It explains the value of Sigma Labs (SGLB) and their PrintRite3D technology used in 3D printing of metal parts from an engineering standpoint, and why it could be game-changing.
It is a follow-up to an article I wrote about SGLB on June 26.
With designs to reduce manufacturing expenses and virtually eliminate costly post-manufacturing inspections, Sigma Labs, Inc. has recently launched PrintRite3D™, a new suite of software and hardware aimed at 3D printed metal parts.
Having recently entered into a non-binding memorandum of understanding (MOU) with Cincinnati-based Morris Technologies, Inc. (GE Aviation has since acquired Morris Technologies), Sigma Labs plans on bringing real-time monitoring to customers of additive manufacturing (AM) for metal parts. “It is highly desirable to have a method by which you can verify the build integrity as you build it up layer by layer, so that you don’t have to wait until the end and do some kind of other inspection technique,” said Sigma Labs Vice President Vivek Dave, adding that some metal parts may be so complicated and geometrically intricate that post-production inspection can’t effectively be used to verify build integrity.
Dave said PrintRite3D is the answer to AM customers who primarily need a way to improve process reliability, process repeatability, and quality assessment. “It would certainly be very advantageous to have this in-process evidence of build quality as you’re going through the whole process of qualifying a part and approving it for its final use,” he said. “And that’s really important, especially in highly-regulated industries like aerospace and biomedical, where you’re dealing with outside regulatory agencies like the FAA or FDA.”
Santa Fe, New Mexico-based Sigma Labs is negotiating a joint venture with Morris Technologies “primarily because Morris is the largest provider of AM metal parts and, right now, they are the furthest along with their technology growth,” said Sigma Labs President Mark Cola. “PrintRite 3D seems to be an enabling technology to get them through the next set of hurdles.” Morris Technologies is working at the leading edge of AM and 3D printing and is recognized worldwide for pioneering the manufacture of critical metal parts from CAD using direct metal laser sintering (DMLS).
“Metal additive manufacturing and 3D printing is a rapidly growing market that is revolutionizing the way manufacturing is presently conducted,” said Greg Morris, CEO of Morris Technologies, in a statement. “By exploring a potential joint venture arrangement with Sigma Labs, we seek to build upon our solid reputation for high quality and to further extend our leadership and competitive position as a trusted manufacturer of metal AM parts for even the most critical of applications.”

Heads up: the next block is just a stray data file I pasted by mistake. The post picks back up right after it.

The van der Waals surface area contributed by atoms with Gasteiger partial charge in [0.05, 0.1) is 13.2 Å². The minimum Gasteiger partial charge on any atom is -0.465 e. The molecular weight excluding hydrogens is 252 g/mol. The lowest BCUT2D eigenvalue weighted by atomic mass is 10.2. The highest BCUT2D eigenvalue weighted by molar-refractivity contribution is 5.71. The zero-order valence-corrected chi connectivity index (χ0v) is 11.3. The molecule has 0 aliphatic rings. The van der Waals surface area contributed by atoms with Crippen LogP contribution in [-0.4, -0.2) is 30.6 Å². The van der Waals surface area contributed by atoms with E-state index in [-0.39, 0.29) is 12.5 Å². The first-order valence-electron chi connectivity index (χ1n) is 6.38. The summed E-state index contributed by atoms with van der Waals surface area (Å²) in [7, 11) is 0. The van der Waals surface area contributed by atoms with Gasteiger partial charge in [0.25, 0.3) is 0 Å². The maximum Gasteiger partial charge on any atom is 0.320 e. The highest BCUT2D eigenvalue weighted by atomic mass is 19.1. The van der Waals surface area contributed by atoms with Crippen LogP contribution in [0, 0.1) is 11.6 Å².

Much like the “Intel Inside” model for laptop computers, PrintRite3D technology could be incorporated into every metal AM platform, said Cola, adding that the software and hardware suite meets the demands of rapid growth in the AM metal parts industry.
Terry Wohlers, a noted 3D industry analyst, said 3D printed metal parts have “gained traction during the past couple of years” and are growing more briskly than plastic parts. “There’s just a lot more activity around metals in medical, aerospace, and orthopedic,” he said. Aerospace companies are hard at work qualifying materials and processes and certifying new designs. Medical companies in Europe are using AM to produce metal orthopedic implants in the tens of thousands. Metal products for consumers are also being produced by additive manufacturing. A lot of resources are being put into process and materials and into qualifying and certifying designs. “It’s now faster, better, and less costly,” Wohlers said of the manufacturing of metal 3D printed parts.
Additive manufacturing as a whole grew by 29.4 percent last year in total revenue for products and services. Sales of metal AM machines grew 33.6 percent from 2010 to 2011. Additive manufacturing was a $1.71 billion industry for 2011 and is forecasted at $2.1 billion for 2012, $3.7 billion for 2015, and $6.5 billion for 2019, Wohlers said.
The PrintRite3D suite of offerings currently includes Inspect software, which verifies quality layer by layer; the Sensor Pak auxiliary hardware kit that collects data on the AM machine and drives the software; and Deform software, which predicts distortion and calculates the pre-shape that results in the right final shape. It also includes Thermal software, which predicts the thermal profile of the part. Cola said Sigma Labs has relationships with several large end users who have validated the PrintRite3D Inspect and Sensor Pak concepts, as well as a contract with Honeywell to demonstrate PrintRite3D Inspect technology as part of a DARPA–funded effort.
The PrintRite3D will essentially enable production of higher-quality 3D printing of metal parts for critical applications, such as in aerospace, defense, oil and gas, and biomedical markets, said Dave. “It would contribute to reducing inspection costs, streamlining production, and essentially, there would be a tremendous advantage in guaranteeing you’ve got the right part coming off the machine and maybe you don’t have to do post-process on everything.”
Link to original article is here.
Gary Anderson……..Follow me on Twitter: @3DPrintingStock